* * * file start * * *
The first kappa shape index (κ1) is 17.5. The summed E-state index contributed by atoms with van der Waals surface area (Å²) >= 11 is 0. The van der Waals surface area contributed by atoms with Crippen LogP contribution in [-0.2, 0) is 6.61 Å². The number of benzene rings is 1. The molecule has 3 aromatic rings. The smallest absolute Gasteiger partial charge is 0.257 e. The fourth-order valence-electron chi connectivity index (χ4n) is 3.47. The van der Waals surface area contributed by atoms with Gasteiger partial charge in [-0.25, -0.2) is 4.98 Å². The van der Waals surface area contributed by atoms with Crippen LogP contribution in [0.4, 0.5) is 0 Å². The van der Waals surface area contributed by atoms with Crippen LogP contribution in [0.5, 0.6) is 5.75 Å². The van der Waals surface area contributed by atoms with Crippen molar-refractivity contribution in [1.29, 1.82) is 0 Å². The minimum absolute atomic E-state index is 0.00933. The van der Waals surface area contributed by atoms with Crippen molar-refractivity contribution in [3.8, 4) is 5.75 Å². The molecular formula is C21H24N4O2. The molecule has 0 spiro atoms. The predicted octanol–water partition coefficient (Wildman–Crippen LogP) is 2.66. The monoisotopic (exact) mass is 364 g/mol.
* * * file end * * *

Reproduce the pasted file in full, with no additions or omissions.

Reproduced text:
The first kappa shape index (κ1) is 17.5. The summed E-state index contributed by atoms with van der Waals surface area (Å²) >= 11 is 0. The van der Waals surface area contributed by atoms with Crippen LogP contribution in [-0.2, 0) is 6.61 Å². The number of benzene rings is 1. The molecule has 3 aromatic rings. The smallest absolute Gasteiger partial charge is 0.257 e. The fourth-order valence-electron chi connectivity index (χ4n) is 3.47. The van der Waals surface area contributed by atoms with Gasteiger partial charge in [-0.25, -0.2) is 4.98 Å². The van der Waals surface area contributed by atoms with Crippen LogP contribution in [0.4, 0.5) is 0 Å². The van der Waals surface area contributed by atoms with Crippen LogP contribution in [0.5, 0.6) is 5.75 Å². The van der Waals surface area contributed by atoms with Crippen molar-refractivity contribution in [1.29, 1.82) is 0 Å². The minimum absolute atomic E-state index is 0.00933. The van der Waals surface area contributed by atoms with Crippen molar-refractivity contribution in [3.8, 4) is 5.75 Å². The molecular formula is C21H24N4O2. The molecule has 0 spiro atoms. The predicted octanol–water partition coefficient (Wildman–Crippen LogP) is 2.66. The monoisotopic (exact) mass is 364 g/mol.